• pain management;
  • nonpharmacological methods;
  • postoperative pain;
  • child;
  • nursing

Nonpharmacological methods in relieving children’s postoperative pain: a survey on hospital nurses in Finland

Aim of the study. The aim of this study was to describe nurses’ use of selected nonpharmacological methods in relieving 8–12-year-old children’s postoperative pain in hospital.

Methods. The convenience sample consisted of 162 nurses working on the paediatric surgical wards in the five Finnish university hospitals. An extensive questionnaire, including a five-point Likert-scale, on the nurses’ use of selected nonpharmacological methods and demographic data was used as a method of data collection. The response rate was 99%. Descriptive statistics as well as nonparametric Kruskall–Wallis ANOVA and the chi-squared test were used as statistical methods.

Results. The study indicates that emotional support, helping with daily activities and creating a comfortable environment were reported to be used routinely, whereas the cognitive-behavioural and physical methods included some less frequently used and less well known strategies. The results also show that attributes, such as the nurses’ age, education, and work experience, the number of children the nurses had, the nurses’ experiences of hospitalization of their children as well as the hospital and the place of work, were significantly related to the use of some nonpharmacological methods.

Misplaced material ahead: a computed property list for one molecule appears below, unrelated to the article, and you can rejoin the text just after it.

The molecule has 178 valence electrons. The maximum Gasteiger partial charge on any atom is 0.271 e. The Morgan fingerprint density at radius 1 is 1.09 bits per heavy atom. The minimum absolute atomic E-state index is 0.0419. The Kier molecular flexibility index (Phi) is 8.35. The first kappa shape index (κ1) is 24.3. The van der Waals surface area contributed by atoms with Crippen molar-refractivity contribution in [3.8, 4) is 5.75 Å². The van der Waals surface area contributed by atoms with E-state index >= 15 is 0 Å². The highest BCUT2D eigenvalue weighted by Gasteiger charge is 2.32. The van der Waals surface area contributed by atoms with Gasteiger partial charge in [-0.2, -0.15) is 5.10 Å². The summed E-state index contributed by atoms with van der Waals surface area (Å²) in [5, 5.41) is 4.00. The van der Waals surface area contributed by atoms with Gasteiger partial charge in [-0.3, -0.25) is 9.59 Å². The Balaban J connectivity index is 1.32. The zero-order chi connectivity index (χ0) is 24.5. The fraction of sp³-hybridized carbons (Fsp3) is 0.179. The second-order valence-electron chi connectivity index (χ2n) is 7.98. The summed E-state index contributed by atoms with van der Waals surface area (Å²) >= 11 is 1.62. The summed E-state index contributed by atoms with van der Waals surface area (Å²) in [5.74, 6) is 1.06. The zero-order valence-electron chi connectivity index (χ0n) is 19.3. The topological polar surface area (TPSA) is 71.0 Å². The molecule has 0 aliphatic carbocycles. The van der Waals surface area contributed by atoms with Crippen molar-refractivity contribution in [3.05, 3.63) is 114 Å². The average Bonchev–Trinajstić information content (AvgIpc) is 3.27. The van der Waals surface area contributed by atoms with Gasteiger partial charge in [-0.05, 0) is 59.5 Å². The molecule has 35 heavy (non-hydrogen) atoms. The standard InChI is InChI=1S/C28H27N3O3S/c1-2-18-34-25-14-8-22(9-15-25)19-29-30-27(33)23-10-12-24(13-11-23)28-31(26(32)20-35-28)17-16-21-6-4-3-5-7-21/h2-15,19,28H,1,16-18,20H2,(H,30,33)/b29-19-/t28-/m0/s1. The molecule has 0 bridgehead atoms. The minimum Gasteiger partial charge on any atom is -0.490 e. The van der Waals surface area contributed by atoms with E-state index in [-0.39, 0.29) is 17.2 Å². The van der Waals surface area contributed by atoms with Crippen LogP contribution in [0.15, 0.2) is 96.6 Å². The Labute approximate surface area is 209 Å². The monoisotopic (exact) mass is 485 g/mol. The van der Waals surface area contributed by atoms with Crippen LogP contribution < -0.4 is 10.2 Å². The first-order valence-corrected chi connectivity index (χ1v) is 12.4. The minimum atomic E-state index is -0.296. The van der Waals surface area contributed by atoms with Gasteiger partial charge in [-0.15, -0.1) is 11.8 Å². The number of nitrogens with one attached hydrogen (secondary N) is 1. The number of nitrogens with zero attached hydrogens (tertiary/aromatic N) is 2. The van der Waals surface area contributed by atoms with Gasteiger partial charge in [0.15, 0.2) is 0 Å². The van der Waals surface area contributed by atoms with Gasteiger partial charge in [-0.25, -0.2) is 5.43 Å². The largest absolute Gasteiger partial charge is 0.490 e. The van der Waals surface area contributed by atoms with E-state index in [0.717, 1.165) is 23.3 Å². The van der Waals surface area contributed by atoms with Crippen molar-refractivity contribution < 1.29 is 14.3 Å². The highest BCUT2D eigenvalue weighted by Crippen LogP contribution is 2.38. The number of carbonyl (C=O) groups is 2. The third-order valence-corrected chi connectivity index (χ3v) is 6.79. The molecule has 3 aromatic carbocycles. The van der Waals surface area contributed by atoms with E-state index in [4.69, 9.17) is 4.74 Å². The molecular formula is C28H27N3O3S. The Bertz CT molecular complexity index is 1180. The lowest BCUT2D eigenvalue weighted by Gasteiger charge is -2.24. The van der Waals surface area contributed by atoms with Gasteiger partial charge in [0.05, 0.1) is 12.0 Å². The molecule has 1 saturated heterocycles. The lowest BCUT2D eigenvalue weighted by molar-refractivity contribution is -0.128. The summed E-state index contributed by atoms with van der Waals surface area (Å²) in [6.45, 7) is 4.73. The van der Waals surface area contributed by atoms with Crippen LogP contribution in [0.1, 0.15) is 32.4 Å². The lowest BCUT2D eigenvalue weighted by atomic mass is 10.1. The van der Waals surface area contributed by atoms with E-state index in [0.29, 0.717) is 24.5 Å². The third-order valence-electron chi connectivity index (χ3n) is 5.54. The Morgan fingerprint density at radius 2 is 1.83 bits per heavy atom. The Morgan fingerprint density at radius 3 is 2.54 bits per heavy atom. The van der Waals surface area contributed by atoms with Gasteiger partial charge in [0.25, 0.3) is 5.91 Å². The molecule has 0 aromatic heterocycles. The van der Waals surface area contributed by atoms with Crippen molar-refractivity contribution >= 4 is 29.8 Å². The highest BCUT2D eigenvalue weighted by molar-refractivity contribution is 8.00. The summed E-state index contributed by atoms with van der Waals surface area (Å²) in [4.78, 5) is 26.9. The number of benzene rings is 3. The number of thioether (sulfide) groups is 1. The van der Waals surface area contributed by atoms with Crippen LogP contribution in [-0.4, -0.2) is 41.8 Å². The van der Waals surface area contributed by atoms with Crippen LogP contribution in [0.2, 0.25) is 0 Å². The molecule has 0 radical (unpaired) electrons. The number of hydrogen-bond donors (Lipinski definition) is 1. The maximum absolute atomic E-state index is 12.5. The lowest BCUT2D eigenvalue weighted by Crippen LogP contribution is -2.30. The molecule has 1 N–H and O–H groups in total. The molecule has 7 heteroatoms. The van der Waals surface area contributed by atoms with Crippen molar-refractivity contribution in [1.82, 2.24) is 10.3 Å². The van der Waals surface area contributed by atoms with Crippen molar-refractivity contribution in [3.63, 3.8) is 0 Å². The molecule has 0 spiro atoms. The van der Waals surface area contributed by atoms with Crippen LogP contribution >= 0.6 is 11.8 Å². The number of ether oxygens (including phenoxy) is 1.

Conclusions. The nurses used versatile nonpharmacological methods in children’s postoperative pain relief, although some defects could be observed. More research is needed on the methods used by nurses to relieve children’s pain in different patient groups and the factors which hinder or promote nurses’ use of pain alleviation methods in the clinical practice.